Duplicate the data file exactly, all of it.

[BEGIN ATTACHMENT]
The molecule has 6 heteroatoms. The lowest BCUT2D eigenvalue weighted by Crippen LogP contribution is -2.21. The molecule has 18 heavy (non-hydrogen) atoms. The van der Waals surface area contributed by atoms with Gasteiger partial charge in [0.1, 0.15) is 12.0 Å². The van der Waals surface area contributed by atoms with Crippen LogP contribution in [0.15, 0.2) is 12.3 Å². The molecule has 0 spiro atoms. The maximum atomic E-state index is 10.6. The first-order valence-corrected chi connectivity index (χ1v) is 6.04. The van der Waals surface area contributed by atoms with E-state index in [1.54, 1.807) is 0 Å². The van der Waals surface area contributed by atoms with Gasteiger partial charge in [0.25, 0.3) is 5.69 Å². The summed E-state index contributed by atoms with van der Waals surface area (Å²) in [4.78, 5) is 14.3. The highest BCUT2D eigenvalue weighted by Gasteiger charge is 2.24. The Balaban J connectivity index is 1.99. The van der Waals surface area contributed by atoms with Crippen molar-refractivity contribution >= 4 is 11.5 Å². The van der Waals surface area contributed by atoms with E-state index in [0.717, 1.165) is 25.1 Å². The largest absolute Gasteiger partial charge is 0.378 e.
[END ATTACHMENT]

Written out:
The molecule has 6 heteroatoms. The lowest BCUT2D eigenvalue weighted by Crippen LogP contribution is -2.21. The molecule has 18 heavy (non-hydrogen) atoms. The van der Waals surface area contributed by atoms with Gasteiger partial charge in [0.1, 0.15) is 12.0 Å². The van der Waals surface area contributed by atoms with Crippen LogP contribution in [0.15, 0.2) is 12.3 Å². The molecule has 0 spiro atoms. The maximum atomic E-state index is 10.6. The first-order valence-corrected chi connectivity index (χ1v) is 6.04. The van der Waals surface area contributed by atoms with E-state index in [1.54, 1.807) is 0 Å². The van der Waals surface area contributed by atoms with Gasteiger partial charge in [0.25, 0.3) is 5.69 Å². The summed E-state index contributed by atoms with van der Waals surface area (Å²) in [4.78, 5) is 14.3. The highest BCUT2D eigenvalue weighted by Gasteiger charge is 2.24. The Balaban J connectivity index is 1.99. The van der Waals surface area contributed by atoms with Crippen molar-refractivity contribution >= 4 is 11.5 Å². The van der Waals surface area contributed by atoms with E-state index in [0.717, 1.165) is 25.1 Å². The largest absolute Gasteiger partial charge is 0.378 e.